Nude, Sexual Or Religious: The Illogical Censorship That Happens Whenever Art Depicts Hindu Gods

Posted on January 5, 2015

By Maria Lopez:

On the 5th of December 2014 an exhibition titled W.A.R (Women Art Resistance) opened at the American Center to a packed auditorium. The show was curated by Myna Mukherjee, the director of En Gendered, and it featured several leading contemporary artists and live performances that were well-received for its cutting edge artwork and progressive statement.  En Gendered— a trans-national arts and human rights organization— produced the programme in Association with the American Center and CHSJ (Center for Health & Social Justice). The intention was to present the exhibition as a cultural intervention that counters the pandemic rise of gender based violence, injustice and the marginalization of other gendered bodies.

However on the 20th morning of December 2014, a freelance news anchor posted an image of one of the paintings featured in the show with a comment ‘Artwork of Hindu Gods displayed at the American Center.’  Her tweet created a storm in a teacup.

Hari Hara
Hari Hara

A few hours later, there was an explosion of tweets that claimed the work was un-Indian and offensive. Comments like: “It (sic the painting) should not hurt other’s sentiments, ours is a religious society unlike Americans… intentions is immaterial, there is an honor and boundaries should not be crossed…” by handle Ejaz Al Hindi and Nikhil D who wrote “The problem with it is simple. (It’s an) incremental attempt to digest and supplant Hindu narrative with biblical…”  Nikhil D further went on to claim it was an Adam and Eve creation myth fused with Hindu Gods. Predictably, many of the tweeters took umbrage because the Gods were depicted nude, while some thankfully felt that there was nothing wrong with the artwork.

Normally this would be written off as idle chatter on Twitter, however the painting and the accompanying comments came under the scrutiny of some representatives of the Ministry of External Affairs (MEA) that further contacted high-ranking officials at the American Center with demands that Mukherjee bring down the show. Fortunately both the curator and the American Centre stood by the exhibition and it was only brought down on the day it was due to close, which was December 22.

“It is ironic and unfortunate that an exhibition that was designed to initiate a positive dialogue should illicit a negative response,” says Mukherjee. “I woke up to hateful, irresponsible, communal dialog on the 20th morning regarding one of our paintings at the W.A.R exhibition. It is hard to understand what drives this level of proprietorship over culture. This Twitter chain just reconfirms how far our country has come from its secular, plural roots,” she says adding, “It is time we re-appropriate our own culture and religion from fundamental right-wingers.”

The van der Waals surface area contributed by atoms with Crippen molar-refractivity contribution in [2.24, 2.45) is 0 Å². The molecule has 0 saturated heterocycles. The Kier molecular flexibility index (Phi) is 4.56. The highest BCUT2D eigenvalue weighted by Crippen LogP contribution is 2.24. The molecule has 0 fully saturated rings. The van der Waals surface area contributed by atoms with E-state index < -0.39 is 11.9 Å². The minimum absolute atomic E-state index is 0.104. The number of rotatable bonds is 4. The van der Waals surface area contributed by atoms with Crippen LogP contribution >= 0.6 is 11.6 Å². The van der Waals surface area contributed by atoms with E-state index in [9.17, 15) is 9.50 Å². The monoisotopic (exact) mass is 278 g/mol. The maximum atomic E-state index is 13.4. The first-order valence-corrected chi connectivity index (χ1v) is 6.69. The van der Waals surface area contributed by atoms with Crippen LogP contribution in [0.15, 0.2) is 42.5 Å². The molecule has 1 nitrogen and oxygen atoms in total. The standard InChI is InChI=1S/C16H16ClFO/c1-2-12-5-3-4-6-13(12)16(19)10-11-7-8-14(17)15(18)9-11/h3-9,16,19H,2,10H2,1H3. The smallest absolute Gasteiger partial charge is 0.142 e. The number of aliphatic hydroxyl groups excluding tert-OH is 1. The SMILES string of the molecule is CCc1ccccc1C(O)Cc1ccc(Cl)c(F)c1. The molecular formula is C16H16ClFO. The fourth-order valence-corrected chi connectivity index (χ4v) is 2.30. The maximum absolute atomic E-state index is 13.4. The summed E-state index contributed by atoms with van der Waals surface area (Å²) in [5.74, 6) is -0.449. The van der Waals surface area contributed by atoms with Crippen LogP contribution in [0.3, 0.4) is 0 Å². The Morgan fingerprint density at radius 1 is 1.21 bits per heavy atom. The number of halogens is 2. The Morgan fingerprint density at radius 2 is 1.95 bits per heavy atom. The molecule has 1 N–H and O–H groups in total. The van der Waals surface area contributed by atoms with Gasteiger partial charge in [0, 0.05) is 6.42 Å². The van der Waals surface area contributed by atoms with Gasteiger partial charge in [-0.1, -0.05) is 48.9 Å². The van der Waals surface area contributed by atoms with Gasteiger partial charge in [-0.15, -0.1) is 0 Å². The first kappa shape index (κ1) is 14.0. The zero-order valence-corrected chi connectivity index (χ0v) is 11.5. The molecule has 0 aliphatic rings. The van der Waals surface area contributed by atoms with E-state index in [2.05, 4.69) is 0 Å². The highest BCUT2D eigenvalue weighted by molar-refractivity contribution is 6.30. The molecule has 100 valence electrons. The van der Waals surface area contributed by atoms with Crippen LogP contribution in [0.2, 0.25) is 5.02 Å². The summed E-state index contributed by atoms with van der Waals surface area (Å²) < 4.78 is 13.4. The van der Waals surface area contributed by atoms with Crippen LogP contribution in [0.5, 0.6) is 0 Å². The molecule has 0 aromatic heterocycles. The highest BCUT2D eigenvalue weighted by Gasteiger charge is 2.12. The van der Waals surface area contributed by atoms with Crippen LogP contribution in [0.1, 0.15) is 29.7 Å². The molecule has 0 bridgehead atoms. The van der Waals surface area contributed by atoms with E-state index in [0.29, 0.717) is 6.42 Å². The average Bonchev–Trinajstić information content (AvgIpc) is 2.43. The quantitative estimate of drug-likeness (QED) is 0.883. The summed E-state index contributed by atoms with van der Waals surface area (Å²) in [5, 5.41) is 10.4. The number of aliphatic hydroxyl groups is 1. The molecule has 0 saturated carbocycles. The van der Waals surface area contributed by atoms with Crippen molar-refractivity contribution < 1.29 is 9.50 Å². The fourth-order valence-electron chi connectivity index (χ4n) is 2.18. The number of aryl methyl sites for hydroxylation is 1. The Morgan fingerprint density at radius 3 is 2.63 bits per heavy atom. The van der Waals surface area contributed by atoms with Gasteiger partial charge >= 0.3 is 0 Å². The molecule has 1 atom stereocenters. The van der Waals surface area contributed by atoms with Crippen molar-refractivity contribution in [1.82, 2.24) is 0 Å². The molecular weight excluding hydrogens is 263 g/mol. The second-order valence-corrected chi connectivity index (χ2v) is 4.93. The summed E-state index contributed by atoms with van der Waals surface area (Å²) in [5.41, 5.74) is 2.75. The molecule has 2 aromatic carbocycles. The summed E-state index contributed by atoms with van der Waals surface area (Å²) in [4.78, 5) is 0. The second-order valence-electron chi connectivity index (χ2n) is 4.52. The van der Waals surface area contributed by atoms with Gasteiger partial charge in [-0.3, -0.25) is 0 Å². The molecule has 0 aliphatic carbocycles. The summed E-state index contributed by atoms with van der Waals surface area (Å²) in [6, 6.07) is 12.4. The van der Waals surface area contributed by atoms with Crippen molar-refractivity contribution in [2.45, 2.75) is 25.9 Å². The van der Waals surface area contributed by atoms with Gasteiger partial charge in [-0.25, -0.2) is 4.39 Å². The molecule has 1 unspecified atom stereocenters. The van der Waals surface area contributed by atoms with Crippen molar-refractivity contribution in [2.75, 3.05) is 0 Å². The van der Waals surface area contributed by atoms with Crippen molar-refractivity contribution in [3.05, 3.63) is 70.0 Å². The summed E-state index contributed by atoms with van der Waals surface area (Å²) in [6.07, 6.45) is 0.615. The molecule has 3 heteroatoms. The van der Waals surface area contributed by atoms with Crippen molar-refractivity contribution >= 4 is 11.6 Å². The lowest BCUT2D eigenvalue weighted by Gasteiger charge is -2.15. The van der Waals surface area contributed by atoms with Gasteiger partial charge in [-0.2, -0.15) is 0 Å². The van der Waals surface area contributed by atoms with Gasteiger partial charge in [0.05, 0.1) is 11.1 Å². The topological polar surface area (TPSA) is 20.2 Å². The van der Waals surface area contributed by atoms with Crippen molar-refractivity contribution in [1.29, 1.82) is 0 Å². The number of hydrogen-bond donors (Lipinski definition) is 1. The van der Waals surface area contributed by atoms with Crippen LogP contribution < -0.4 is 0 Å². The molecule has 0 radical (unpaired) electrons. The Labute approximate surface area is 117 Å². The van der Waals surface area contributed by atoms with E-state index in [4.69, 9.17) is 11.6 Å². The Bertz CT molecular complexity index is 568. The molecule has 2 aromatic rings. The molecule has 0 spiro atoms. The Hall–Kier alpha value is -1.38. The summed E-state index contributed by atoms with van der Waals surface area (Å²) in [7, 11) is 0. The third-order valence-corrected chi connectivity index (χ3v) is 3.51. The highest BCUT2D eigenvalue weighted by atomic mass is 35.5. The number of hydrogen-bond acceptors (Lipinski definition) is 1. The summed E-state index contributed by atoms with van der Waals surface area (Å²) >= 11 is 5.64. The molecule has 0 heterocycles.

The work in the eye of the storm is titled Hari Hara and was created as a special commission for En Gendered by contemporary artist Balbir Krishan. The painting is neither violent nor does it titillate viewers with a key-hole view of erotica that seems to be popular in the arts these days. It is guileless and honest, placid and harmonious. The label informs us that Lord Vishnu was in his Mohini or ‘Trans’ Avatar when Shiva conjugated with him/her—their union led to the miraculous birth of Lord Ayyappa, one of the most popular Gods in South India.

It is a narrative that belongs to the footnotes of Hindu mythology, not surprising, since Ayyappa is a non-Brahmanical God. Due to the fluid and diverse nature of Hinduism there are a wide variety of beliefs and traditions associated with both Vishnu and Shiva.  Such submerged myths are important in today’s climate of violence against transgendered people. This myth illustrates the fluidity of gender as imagined in the mythological past, a plural and rich mythology that is often misrepresented by current-day extremists.

“I made this painting in 2013, as a special commission on gender and social justice by En Gendered for RESIST. I am happy to see that our curator Myna Mukherjee and American Center, New Delhi, decided the show was not to be brought down, even one minute before its scheduled time,” said Krishan who has faced censure of his artwork before during his solo at the Lalit Kala Akademi in 2012 and in Hyderabad in 2013, where the curator did not stand up to right-wing threats and immediately brought the show down.

Besides Krishan’s work, W.A.R featured many powerful works by artists like Gogi Saroj Pal, Riyas Komu, Amina Ahmed, Puneet Kaushik, Alex Davis, Arun Prem, Megha Joshi and Baaraan Ijlal to name a few. Opening night had performances by Surupa Sen and Bijayini Satpathy of Nrityagram, Maya Rao and Actor Factor featuring Vaishali Chakravarty and K Suresh.

Nrityagram Dancers Shurupa and Bijoyni
Surupa Sen and Bijayini Satpathy of Nrityagram